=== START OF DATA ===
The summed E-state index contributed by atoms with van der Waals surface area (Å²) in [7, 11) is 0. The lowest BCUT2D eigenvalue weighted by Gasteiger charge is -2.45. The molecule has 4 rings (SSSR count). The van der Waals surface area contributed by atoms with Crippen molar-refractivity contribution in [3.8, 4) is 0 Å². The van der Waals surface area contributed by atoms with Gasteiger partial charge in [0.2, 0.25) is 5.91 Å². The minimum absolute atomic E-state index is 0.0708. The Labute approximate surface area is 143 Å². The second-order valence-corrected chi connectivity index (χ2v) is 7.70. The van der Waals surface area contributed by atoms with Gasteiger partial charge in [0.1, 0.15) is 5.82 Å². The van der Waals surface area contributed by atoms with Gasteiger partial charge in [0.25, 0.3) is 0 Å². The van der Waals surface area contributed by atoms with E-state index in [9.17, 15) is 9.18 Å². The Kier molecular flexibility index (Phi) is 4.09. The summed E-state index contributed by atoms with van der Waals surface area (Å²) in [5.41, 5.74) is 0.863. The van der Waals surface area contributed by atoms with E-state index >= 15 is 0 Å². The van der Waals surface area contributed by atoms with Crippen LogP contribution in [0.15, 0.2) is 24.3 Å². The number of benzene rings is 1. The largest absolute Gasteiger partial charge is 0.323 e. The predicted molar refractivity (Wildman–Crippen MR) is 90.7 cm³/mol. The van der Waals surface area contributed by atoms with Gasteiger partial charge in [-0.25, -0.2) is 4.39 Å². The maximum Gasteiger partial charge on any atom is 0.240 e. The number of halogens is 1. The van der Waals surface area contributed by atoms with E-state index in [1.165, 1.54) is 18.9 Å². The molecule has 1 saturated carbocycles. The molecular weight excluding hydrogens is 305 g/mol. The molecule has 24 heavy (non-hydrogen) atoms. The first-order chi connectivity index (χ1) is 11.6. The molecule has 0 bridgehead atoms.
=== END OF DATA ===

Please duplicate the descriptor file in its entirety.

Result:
The summed E-state index contributed by atoms with van der Waals surface area (Å²) in [7, 11) is 0. The lowest BCUT2D eigenvalue weighted by Gasteiger charge is -2.45. The molecule has 4 rings (SSSR count). The van der Waals surface area contributed by atoms with Crippen molar-refractivity contribution in [3.8, 4) is 0 Å². The van der Waals surface area contributed by atoms with Gasteiger partial charge in [0.2, 0.25) is 5.91 Å². The minimum absolute atomic E-state index is 0.0708. The Labute approximate surface area is 143 Å². The second-order valence-corrected chi connectivity index (χ2v) is 7.70. The van der Waals surface area contributed by atoms with Gasteiger partial charge in [0.1, 0.15) is 5.82 Å². The van der Waals surface area contributed by atoms with Gasteiger partial charge in [0.25, 0.3) is 0 Å². The van der Waals surface area contributed by atoms with E-state index in [9.17, 15) is 9.18 Å². The Kier molecular flexibility index (Phi) is 4.09. The summed E-state index contributed by atoms with van der Waals surface area (Å²) in [5.41, 5.74) is 0.863. The van der Waals surface area contributed by atoms with E-state index >= 15 is 0 Å². The van der Waals surface area contributed by atoms with Crippen LogP contribution in [0.15, 0.2) is 24.3 Å². The number of benzene rings is 1. The largest absolute Gasteiger partial charge is 0.323 e. The predicted molar refractivity (Wildman–Crippen MR) is 90.7 cm³/mol. The van der Waals surface area contributed by atoms with Gasteiger partial charge in [-0.25, -0.2) is 4.39 Å². The maximum Gasteiger partial charge on any atom is 0.240 e. The number of halogens is 1. The van der Waals surface area contributed by atoms with E-state index in [1.165, 1.54) is 18.9 Å². The molecule has 1 saturated carbocycles. The molecular weight excluding hydrogens is 305 g/mol. The molecule has 24 heavy (non-hydrogen) atoms. The first-order chi connectivity index (χ1) is 11.6. The molecule has 0 bridgehead atoms.